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Convergent development of anodic bacterial communities in microbial fuel cells.

Yates MD, Kiely PD, Call DF, Rismani-Yazdi H, Bibby K, Peccia J, Regan JM, Logan BE - ISME J (2012)

Bottom Line: After 16 cycles the predominance of Geobacter spp. in anode communities was identified using 16S rRNA gene clone libraries (58±10%), fluorescent in-situ hybridization (FISH) (63±6%) and pyrosequencing (81±4%).While the clone library analysis for the underperforming UAJA3 had a significantly lower percentage of Geobacter spp. sequences (36%), suggesting that a predominance of this microbe was needed for convergent power densities, the lower percentage of this species was not verified by FISH or pyrosequencing analyses.These results show that the predominance of Geobacter spp. in acetate-fed systems was consistent with good MFC performance and independent of the inoculum source.

View Article: PubMed Central - PubMed

Affiliation: Department of Civil and Environmental Engineering, The Pennsylvania State University, University Park, PA 16802, USA.

ABSTRACT
Microbial fuel cells (MFCs) are often inoculated from a single wastewater source. The extent that the inoculum affects community development or power production is unknown. The stable anodic microbial communities in MFCs were examined using three inocula: a wastewater treatment plant sample known to produce consistent power densities, a second wastewater treatment plant sample, and an anaerobic bog sediment. The bog-inoculated MFCs initially produced higher power densities than the wastewater-inoculated MFCs, but after 20 cycles all MFCs on average converged to similar voltages (470±20 mV) and maximum power densities (590±170 mW m(-2)). The power output from replicate bog-inoculated MFCs was not significantly different, but one wastewater-inoculated MFC (UAJA3 (UAJA, University Area Joint Authority Wastewater Treatment Plant)) produced substantially less power. Denaturing gradient gel electrophoresis profiling showed a stable exoelectrogenic biofilm community in all samples after 11 cycles. After 16 cycles the predominance of Geobacter spp. in anode communities was identified using 16S rRNA gene clone libraries (58±10%), fluorescent in-situ hybridization (FISH) (63±6%) and pyrosequencing (81±4%). While the clone library analysis for the underperforming UAJA3 had a significantly lower percentage of Geobacter spp. sequences (36%), suggesting that a predominance of this microbe was needed for convergent power densities, the lower percentage of this species was not verified by FISH or pyrosequencing analyses. These results show that the predominance of Geobacter spp. in acetate-fed systems was consistent with good MFC performance and independent of the inoculum source.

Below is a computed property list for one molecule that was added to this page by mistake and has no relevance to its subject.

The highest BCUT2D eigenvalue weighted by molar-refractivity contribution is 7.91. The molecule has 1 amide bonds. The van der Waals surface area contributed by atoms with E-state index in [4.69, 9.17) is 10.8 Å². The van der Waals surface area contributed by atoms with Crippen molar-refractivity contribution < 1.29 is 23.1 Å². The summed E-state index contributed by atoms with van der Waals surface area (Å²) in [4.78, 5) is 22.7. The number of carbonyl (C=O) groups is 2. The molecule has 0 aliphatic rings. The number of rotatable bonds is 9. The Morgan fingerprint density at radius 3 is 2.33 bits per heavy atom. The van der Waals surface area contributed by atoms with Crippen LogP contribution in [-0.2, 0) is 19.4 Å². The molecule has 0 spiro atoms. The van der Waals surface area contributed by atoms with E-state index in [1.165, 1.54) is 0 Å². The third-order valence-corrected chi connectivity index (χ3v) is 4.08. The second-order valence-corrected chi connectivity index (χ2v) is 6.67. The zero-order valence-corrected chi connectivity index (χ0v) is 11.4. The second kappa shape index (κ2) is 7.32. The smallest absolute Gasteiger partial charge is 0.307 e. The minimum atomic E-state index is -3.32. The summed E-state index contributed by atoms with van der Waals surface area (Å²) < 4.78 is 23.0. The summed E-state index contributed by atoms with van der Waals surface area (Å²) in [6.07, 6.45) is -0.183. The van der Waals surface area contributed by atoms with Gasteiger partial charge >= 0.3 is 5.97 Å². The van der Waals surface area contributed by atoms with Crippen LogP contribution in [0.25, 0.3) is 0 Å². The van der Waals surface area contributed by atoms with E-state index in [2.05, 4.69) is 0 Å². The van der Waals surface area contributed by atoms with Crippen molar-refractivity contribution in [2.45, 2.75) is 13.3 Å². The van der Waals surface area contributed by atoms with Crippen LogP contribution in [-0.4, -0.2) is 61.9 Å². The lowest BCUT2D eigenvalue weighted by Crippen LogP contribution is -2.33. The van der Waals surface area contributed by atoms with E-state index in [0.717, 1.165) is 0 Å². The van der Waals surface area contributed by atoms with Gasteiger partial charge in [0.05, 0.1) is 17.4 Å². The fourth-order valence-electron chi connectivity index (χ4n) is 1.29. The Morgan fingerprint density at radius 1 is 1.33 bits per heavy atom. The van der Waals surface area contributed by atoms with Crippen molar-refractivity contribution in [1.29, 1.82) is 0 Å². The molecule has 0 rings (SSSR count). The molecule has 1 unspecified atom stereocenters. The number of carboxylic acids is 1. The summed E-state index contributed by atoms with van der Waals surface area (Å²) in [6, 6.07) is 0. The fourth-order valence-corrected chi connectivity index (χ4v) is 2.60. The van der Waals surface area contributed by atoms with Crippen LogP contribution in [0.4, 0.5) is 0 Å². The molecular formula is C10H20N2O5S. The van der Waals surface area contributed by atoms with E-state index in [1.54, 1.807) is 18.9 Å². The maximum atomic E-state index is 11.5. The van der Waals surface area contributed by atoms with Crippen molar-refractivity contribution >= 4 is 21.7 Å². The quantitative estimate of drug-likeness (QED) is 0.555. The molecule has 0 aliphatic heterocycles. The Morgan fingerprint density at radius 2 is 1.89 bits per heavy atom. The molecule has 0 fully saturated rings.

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Community analysis results obtained from pyrosequencing. No significant difference in the amount of Proteobacteria was seen in any reactor. Insert: the Deltaproteobacteria was made up almost entirely of Geobacter and Trichlorobacter (95%). Other minor genera were detected by pyrosequencing that were not detected in the clone libraries.
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fig4: Community analysis results obtained from pyrosequencing. No significant difference in the amount of Proteobacteria was seen in any reactor. Insert: the Deltaproteobacteria was made up almost entirely of Geobacter and Trichlorobacter (95%). Other minor genera were detected by pyrosequencing that were not detected in the clone libraries.

Mentions: A higher relative abundance of sequences with similarity to Deltaproteobacteria (81±4%) (Figure 4) was identified by pyrosequencing compared with 16S rRNA gene clone libraries. Bacteroidetes (10±5%) and Firmicutes (8±3%) were the other two most prominent phyla present. The Deltaproteobacteria sequences obtained by pyrosequencing were dominated by the closely related genera Geobacter and Trichlorobacter, as identified by the RDP II classifier (Cole et al., 2005). It has been proposed that Trichlorobacter be reclassified as Geobacter (Nevin et al., 2007), so the two genera are grouped together in this analysis. The main difference between the two results is that pyrosequencing analysis did not confirm the clone library result that showed a lower abundance of clones with sequence similarity to G. sulfurreducens in the UAJA3 replicate.